Interim Tribal Museum director speaks to Kiwanis
Lou Brock, who is serving as the interim director of the Osage Tribal Museum following the recent retirement of director Kathryn Red Corn, was the guest speaker at the regular Pawhuska Kiwanis Club luncheon meeting held at Title VI on the Osage campus on April 22.
Brock shared that the Osage Congress had just that morning unanimously passed a resolution, ONCR 15-12, commending Kathryn Red Corn for her 17 years of leadership, dedication and service to the Osage Tribal Museum Library & Archives.
During his speech, Brock traced the history of the Osage people.
“Regarding history, we’ve actually been in this location as an Osage people long before the 1800’s. As a matter of fact, I have a map showing all of the places that we are or were in — almost a 100 million acres of land in Missouri, Arkansas, Oklahoma and Kansas.”
He listed three land treaties which the Osage entered into in the years 1808, 1818 and 1825. “The treaty in 1808, ceded acreage of the north half Arkansas, north of the Arkansas River, almost all of Missouri, part of Oklahoma and in 1825 part of Kansas.”
Brock explained that “where the Cherokee Nation is right now, that was the Treaty of 1818. That ceded almost 100 million acres of land. The Osage received one penny for every six acres on average.”
“When we moved, we had to move to southeast Kansas – during the 1800’s. During that time, we had about 8,000 people that moved,” he said.
However, sickness diminished the Osage population in the 1850’s, when “sickness hit the Osage and everybody that was in the area and probably scattered throughout [with] scrofula, black measles, and just everything under the sun,” Brock explained.
“We were losing people right and left and so were others as well. When we finally made a deal with the Cherokee we bought back our own land. We’re the only reservation to do so.
“And with that, we bought back the Osage Reservation, where we are today. And for that we had 2,229 people that were registered. My grandmother and my eldest aunt were two of these people. Each one would receive a full headright and that’s oil and gas rights, and today it’s still being used.
As the senior researcher at the museum, Brock has compiled records of the oil and gas payment to annuitants, also called allottees, for each quarter. These records are available at the Osage Tribal Museum and have been confirmed by the Bureau of Indian Affairs, he said.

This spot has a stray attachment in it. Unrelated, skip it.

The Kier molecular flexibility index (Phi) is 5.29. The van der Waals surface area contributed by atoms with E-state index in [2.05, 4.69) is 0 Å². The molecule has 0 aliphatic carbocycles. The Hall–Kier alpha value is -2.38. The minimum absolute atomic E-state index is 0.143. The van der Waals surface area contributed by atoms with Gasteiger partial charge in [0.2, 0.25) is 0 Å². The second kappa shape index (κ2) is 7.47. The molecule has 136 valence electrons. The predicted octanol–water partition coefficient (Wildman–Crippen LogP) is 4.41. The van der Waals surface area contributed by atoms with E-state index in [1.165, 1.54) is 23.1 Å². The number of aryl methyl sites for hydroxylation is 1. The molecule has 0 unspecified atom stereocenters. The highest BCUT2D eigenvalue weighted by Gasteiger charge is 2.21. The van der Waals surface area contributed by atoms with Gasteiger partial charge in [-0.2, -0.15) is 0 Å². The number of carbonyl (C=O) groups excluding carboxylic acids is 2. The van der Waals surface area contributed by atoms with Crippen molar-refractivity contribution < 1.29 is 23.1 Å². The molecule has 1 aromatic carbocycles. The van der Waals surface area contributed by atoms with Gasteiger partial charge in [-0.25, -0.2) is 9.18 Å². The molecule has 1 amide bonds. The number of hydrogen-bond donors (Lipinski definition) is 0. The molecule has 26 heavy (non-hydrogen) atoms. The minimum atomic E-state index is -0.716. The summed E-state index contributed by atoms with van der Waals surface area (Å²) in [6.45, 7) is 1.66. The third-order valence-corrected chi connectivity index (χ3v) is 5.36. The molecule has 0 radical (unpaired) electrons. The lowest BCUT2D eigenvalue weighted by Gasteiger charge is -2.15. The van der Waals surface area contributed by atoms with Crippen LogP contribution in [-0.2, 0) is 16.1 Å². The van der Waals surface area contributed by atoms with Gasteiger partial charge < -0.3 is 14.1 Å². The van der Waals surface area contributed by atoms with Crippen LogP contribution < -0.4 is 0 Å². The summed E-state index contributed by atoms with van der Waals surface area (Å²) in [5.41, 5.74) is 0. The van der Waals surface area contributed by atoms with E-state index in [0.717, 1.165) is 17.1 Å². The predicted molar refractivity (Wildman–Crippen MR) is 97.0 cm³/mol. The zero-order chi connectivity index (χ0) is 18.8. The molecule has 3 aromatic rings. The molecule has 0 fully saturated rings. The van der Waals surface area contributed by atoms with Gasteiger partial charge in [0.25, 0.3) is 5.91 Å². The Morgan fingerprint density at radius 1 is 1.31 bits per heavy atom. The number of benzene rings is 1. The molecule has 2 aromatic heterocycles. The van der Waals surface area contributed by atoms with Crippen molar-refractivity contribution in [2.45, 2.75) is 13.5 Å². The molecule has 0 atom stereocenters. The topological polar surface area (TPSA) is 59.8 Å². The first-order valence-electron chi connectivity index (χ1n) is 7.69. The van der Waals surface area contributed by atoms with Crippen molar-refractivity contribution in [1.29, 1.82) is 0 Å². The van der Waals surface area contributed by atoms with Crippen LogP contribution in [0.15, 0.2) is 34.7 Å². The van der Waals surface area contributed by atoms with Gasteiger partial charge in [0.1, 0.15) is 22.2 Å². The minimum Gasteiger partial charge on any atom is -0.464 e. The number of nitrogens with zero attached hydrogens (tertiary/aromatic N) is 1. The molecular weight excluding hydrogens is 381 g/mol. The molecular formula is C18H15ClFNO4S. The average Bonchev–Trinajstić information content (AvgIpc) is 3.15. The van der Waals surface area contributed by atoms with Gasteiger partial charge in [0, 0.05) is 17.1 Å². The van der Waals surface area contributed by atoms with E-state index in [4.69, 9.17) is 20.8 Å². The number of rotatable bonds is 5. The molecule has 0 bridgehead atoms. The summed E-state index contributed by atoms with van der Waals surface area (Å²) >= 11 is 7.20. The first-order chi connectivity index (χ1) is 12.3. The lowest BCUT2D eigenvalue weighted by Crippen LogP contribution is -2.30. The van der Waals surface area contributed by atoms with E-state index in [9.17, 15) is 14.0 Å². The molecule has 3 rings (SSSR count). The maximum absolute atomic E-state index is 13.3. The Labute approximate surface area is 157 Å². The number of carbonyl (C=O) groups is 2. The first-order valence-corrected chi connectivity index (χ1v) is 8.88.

When he began working for the Osage Nation in 2005, the museum director asked if he would compile these records on spread sheets. There were some records from a book “The Golden Book of the Osages,” which listed every payment from 1880 to the late 1950’s, Brock said.
Brock had become an annuitant in the mid 1990’s and had kept a record of all of the quarterly payments from that date to the present. He used these records to continue the spread sheets.
However, Brock still needed to find the remaining records from 1950’s to the 1990’s.
The answer came during a previous administration, when Principal Chief Jim Gray’s assistant helped Brock by providing the missing records.
Describing the plight of the Osage annuitants, Brock said, “In the early years, the headrights were passed on to shyster lawyers and banks.”
He said that the Osage are working on recovering these headrights because a percentage of headrights checks are still going to non-Indians and organizations.
“It’s back in the court system,” Brock said, making reference to the federal case: Fletcher v. the United States.
“I want things to be very positive, but our history doesn’t show it always. Take the 1920’s. When I give a tour, I use the line from the book ‘A Tale of Two Cities.’ ‘It was the best of times it was the worst of times,’” Brock said.
“In the 1920’s $11,500 for that one year per person was being given. In today’s dollars, that’s $160,000, so a family of four was receiving $640,000 of 2015 dollars. Many people knew what to do with it. Some, unfortunately, didn’t and that’s were a young man who was a banker, who was not Osage, had a plan to try to get that away from the Osage; and a lot of people lost their lives during that time. In any event, it caught up with him.
“He was pardoned years later. Our Oklahoma governor pardoned the other one, Mr. Burkhart. That’s just a part of our history.”
The Osage Tribal Museum has compiled photos of many of the 2,229 Osage allottees, which has become one of the museum’s most popular exhibits.
Those of Osage descent are able to sign the Osage Constitution of 2006, which is on display at the museum.
The museum also has a large collection of Osage oil paintings, historic documents, regalia and busts of individuals from the early 1900’s called “The Osage Ten.”
The Osage Tribal Museum Library and Archives, the oldest tribally-owned museum in the U.S., is open Tuesday through Saturdays from 8:30 a.m. – 5:00 p.m. and admission is free to the public. Special museum events are publicized on their website at www.osagetribalmuseum.com and www.osagenation-nsn.gov.